A Bit of Blow Sparks a New Twist in Millwall's Riot Tradition
So now witnesses say the yobbos who started Millwall's latest front-page affront were stoked on coke.
The notorious subculture that is the Millwall Bushwhackers has been a blight on English football since the 1970s, when they amazingly became a part of pop culture. They're not alone, of course, but no one will dispute the fact that they're the standard bearers of football hooliganism.
It took years for the authorities to understand this murky world and its attractions. Hooliganism has been around since the dawn of football, but the rise of organized violence among English supporters wasn't really recognized until the weekly battles became disturbingly blatant. Literal attack strategies detailing times and locations were coordinated in advance between gangs of yobbos whose own undercards were determined by the football schedule. And the ranks were filled not only by displaced youths on the dole but by middle-management types from bank branches and high-street retailers looking for -- as Elton John's song proclaimed -- a bit of action on the weekends.
Many of those clashes were so structured that non-hooligans ironically had little to fear in the way of physical harm. The participants knew each other well and kept the carnage to themsleves. Still, the detritus of their destruction left scars that were as emotional as they were costly.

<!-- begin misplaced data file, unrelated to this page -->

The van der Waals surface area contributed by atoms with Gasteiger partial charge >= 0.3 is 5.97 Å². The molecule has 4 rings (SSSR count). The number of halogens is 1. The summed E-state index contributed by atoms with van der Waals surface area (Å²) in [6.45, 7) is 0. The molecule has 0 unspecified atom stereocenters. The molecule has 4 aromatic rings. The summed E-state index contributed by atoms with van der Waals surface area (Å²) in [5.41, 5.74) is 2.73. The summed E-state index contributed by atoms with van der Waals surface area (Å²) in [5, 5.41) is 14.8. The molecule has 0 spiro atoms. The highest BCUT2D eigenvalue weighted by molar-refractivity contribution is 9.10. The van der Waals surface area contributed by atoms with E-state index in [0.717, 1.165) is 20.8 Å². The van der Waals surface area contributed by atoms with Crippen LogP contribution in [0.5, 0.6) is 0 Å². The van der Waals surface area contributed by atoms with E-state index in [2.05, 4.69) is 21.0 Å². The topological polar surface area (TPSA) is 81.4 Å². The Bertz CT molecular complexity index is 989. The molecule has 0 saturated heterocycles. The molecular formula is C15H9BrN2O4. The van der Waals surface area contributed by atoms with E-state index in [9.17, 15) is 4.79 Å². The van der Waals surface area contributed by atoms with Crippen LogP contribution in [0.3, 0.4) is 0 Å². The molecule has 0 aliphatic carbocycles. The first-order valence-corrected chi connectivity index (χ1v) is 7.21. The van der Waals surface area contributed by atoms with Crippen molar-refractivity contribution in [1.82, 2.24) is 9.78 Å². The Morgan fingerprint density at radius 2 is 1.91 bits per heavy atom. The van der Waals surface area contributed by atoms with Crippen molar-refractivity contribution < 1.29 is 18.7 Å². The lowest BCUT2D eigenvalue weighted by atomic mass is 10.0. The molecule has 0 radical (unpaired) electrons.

What's unique this time is the Bushwhackers turned on themselves.
Whether this was due to a breakdown in their own internal code or simply too much of everything all the time has yet to be determined. If so, it may afford the authorities a fortuitous opportunity to divide and conquer. That's assuming, of course, they can get their own act together. If not, a reversion to anarchy may incite a firestorm that will be even more challenging to contain.
Meanwhile, football officials can bleat all they want about lifetime bans for offenders. Those only elevate the parties so named to martyr status. Until underlying social attitudes are better understood and reasonably addressed, this behavior simply feeds on itself. Since that won't happen in the near future, the only hope is the subculture consumes itself first by virture of its own excesses.
Simply put, the Bushwhackers aren't going away. Unless it happens by their own hand.